The Court of Appeal allowed the appeal of a mother against the dismissal of her application to strike out committal proceedings for contempt of court initiated by the judge of his own motion in respect of her breach of an order for contact between her children and their father.
The judge had taken the view that, although the father was not contemplating taking steps to commit the mother for being in breach of the order, it was his responsibility to ensure that the issue be tried. He had himself drafted particulars of the breach, and a notice was drawn "upon the direction of the court of its own motion" that the mother show cause why she should not be found to be in breach in failing to hand the children over "in a fit and proper state to have contact with the father".
The mother applied to strike out the notice on the grounds that it was not within the proper exercise of judicial power or discretion for a judge to issue such a notice of his own motion and/or that the matters complained of could not amount to contempt of court.
The judge dismissed that application. Leave to appeal was granted and the committal proceedings were stayed.
On the appeal, the following issues arose:
i) whether the judge had power to initiate committal proceedings of his own motion;
ii) if so, how that power should be exercised, and whether the judge had been in error in the instant case.
Dennis Sharpe for the mother; the father in person; Alice Robinson (instructed by the Attorney General) as amicus curiae.
Lord Justice Ward said that the judge had had jurisdiction to act of his own motion. Pursuant to section 38 of the County Courts Act 1984, the circuit judge might make any order which could be made in the High Court if the proceedings were in the High Court.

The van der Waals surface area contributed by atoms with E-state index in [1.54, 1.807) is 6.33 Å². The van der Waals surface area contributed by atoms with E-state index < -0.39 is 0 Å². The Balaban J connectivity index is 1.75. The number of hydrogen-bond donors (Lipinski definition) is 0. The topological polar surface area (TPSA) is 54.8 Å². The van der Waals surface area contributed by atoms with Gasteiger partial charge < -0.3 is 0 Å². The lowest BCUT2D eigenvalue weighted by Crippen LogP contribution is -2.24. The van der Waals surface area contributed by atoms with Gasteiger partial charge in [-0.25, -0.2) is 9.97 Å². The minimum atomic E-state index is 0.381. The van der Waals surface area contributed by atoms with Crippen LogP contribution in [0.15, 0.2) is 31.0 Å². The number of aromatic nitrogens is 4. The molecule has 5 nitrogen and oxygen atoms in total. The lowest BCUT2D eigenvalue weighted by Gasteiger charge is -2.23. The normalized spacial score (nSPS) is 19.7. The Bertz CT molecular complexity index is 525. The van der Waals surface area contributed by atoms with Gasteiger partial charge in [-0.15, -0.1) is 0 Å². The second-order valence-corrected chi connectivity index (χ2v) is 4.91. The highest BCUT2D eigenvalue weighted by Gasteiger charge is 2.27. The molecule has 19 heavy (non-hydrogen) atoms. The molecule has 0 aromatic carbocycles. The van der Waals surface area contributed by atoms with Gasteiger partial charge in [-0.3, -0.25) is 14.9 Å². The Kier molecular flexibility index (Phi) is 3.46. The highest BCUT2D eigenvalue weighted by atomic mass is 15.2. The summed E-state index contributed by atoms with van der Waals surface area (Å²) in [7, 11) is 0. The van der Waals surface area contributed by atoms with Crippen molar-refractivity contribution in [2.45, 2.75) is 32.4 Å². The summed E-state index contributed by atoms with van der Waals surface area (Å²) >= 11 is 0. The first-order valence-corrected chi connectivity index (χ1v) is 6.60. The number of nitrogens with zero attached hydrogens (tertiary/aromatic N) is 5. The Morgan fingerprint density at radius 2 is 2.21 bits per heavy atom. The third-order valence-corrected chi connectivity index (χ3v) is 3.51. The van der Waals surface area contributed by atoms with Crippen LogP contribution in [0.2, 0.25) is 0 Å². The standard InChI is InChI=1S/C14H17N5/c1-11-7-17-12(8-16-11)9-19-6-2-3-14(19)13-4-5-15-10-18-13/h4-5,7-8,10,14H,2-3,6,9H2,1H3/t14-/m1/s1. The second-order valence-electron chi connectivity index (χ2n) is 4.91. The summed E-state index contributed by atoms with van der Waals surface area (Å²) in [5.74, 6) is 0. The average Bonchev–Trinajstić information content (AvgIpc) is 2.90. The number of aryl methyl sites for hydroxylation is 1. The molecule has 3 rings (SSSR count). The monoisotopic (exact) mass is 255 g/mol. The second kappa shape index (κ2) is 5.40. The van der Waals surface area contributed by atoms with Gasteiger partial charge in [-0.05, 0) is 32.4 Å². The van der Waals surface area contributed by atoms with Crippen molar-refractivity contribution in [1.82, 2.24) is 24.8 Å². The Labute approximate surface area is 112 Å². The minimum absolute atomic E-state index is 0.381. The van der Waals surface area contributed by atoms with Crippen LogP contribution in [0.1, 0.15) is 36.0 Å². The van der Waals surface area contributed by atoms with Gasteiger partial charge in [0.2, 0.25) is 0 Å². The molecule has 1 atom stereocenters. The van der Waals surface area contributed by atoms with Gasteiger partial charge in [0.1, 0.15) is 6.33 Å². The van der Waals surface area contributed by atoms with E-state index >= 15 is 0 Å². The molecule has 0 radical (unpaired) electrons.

There was no doubt that the High Court had power to make an order of committal of its own motion when the contempt was committed in the face of the court. Further, RSC Order 52, rule 5 was wide enough to apply to the present case had it been in the High Court and, by virtue of section 38 of the 1984 Act, it applied in the county court as well.
In the case of civil contempt the court had to bear in mind the extent to which knowledge of the breach had become a matter of public concern, amounting to scandal capable of diminishing the authority of the court such as might lead to an increased flouting of its orders, and also the extent to which some interest other than that of the litigant was in need of protection.
The contempt had to be clear as well as flagrant. Pursuing a committal ex mero motu was a highly exceptional course to follow, particularly in family cases. The judge should always take time to pause for reflection, and should give an opportunity for the Official Solicitor to be invited to represent the child, or to report on the child's position. If the Official Solicitor saw a potential conflict, but the contempt was none the less clear and flagrant, there was no reason why the Attorney General should not be asked to prosecute the committal as amicus curiae.
All remedies should be exhausted before the weapon of committal was wielded. The danger in initiating a committal which the affected party did not seek was that the judge was at risk of being seen to be acting to preserve his own dignity and to punish for the affront to him. That would distort the justification for the condign power of committal, which existed only to serve the ends of justice.
In the instant case the judge had misdirected himself and was wrong to have proceeded on his own motion, and the committal application would accordingly be struck out.